Well, it’s certainly got visual impact – which should help your business stand out. And there’s no denying how special it feels when you open the door and see those seats inside. As a lifestyle choice, this and the performance place it well ahead of any rival.
Still, the standard equipment level is great (see main review, above), and as with all Transporters, the interior is logically laid out, with loads of useful storage.
Plus there’s enough room for the middle front passenger’s knees, which you can’t say about every medium van on the market.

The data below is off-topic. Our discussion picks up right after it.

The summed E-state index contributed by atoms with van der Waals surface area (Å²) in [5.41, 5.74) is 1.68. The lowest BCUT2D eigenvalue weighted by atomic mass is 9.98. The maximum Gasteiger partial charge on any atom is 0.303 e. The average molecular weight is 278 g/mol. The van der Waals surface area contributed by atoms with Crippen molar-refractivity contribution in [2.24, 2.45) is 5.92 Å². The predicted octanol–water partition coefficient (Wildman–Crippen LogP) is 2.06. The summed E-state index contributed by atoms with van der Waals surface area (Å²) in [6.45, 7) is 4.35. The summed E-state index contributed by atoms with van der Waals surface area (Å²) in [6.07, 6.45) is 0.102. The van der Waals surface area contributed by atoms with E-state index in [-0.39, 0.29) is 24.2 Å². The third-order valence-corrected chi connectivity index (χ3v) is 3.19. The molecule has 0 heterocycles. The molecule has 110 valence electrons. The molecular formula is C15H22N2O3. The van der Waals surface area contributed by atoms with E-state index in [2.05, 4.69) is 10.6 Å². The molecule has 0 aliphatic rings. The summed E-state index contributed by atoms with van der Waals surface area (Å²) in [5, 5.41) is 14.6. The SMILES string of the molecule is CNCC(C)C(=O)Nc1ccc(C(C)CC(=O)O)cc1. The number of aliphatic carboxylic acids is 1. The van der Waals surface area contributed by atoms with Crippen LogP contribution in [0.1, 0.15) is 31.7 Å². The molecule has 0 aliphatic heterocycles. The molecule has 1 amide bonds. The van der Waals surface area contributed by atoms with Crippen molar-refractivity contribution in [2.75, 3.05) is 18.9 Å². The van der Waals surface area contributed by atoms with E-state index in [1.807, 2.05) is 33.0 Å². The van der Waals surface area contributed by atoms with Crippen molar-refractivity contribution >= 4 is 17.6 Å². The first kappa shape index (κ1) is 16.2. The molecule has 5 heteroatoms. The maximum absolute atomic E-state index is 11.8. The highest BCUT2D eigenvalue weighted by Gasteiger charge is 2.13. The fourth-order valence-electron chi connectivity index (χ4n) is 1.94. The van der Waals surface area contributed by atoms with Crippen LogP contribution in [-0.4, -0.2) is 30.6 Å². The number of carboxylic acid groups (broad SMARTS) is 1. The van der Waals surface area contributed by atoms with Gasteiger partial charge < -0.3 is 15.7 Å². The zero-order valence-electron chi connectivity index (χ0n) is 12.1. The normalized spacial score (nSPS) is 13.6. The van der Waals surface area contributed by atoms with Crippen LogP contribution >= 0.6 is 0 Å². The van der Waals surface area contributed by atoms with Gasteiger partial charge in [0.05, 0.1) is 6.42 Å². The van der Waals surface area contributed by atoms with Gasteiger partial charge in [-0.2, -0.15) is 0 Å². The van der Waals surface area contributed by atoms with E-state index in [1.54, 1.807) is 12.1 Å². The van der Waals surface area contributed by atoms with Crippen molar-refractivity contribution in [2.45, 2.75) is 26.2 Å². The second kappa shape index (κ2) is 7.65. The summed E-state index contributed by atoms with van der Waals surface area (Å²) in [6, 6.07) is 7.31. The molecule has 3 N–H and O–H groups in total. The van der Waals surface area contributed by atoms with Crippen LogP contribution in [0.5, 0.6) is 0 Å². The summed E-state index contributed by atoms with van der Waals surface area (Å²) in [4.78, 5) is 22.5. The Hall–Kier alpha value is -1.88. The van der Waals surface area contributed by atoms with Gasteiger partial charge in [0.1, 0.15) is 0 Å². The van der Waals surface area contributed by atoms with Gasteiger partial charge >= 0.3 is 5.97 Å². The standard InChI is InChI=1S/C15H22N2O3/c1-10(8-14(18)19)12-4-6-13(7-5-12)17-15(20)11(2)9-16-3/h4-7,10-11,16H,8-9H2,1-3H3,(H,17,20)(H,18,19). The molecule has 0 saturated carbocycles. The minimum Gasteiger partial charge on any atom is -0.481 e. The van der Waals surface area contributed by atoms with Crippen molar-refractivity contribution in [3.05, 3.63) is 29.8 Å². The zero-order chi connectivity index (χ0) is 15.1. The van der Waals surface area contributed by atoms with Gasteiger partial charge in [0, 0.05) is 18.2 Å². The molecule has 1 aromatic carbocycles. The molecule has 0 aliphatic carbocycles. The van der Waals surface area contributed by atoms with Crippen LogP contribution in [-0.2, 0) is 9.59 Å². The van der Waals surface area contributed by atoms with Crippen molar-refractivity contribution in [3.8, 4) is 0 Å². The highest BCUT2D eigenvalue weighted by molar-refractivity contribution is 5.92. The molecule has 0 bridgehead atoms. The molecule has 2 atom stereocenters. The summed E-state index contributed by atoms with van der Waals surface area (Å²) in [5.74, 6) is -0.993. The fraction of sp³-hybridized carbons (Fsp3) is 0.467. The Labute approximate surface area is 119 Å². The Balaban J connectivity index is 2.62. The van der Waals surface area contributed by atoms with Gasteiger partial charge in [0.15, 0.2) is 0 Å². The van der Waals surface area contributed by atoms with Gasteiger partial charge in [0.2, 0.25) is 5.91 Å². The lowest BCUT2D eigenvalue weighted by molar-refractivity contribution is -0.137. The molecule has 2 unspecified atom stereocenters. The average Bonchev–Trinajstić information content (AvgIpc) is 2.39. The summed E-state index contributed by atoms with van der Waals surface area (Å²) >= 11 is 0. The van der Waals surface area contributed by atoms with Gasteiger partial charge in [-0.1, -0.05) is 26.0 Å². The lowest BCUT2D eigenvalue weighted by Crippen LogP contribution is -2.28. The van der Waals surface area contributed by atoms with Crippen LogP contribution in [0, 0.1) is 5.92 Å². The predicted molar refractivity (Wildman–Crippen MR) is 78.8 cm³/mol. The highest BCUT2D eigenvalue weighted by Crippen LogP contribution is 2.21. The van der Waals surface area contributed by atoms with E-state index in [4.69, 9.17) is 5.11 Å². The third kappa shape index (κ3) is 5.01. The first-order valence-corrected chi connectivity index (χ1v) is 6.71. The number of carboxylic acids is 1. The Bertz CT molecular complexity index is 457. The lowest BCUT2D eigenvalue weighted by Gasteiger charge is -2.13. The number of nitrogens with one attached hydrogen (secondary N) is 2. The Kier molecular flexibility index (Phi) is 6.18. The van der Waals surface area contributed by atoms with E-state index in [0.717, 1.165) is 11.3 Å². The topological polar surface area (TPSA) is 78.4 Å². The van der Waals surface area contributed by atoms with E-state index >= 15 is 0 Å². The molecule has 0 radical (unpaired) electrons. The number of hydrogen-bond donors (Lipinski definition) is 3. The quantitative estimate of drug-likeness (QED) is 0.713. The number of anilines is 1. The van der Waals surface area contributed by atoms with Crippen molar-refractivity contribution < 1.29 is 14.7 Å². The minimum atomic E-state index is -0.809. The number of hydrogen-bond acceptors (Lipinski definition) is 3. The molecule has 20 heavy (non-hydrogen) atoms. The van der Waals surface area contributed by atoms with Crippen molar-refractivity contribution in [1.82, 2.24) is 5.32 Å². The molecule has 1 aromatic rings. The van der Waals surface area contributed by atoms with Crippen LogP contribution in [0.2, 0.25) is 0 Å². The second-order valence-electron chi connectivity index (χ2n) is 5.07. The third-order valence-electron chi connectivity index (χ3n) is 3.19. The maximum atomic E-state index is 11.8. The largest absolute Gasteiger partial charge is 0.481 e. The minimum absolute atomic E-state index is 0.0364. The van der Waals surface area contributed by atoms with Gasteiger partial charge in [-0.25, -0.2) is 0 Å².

Should I buy a VW Transporter Sportline?
If you like your vans super-premium, and especially if you’re among the many VW enthusiasts out there (the fellow afflicted will worship you like a god), we can’t think of a better choice on the market right now.
Sure, it is expensive, but the performance, the distinctive looks and the standard equipment make it easier to justify; the Sportline is available with less powerful – and therefore less expensive – engines if the show is more important to you than the go.
Similarly, the Sportline panel van is also a cheaper choice, though one which doesn’t have the quite same lifestyle potential and flexibility.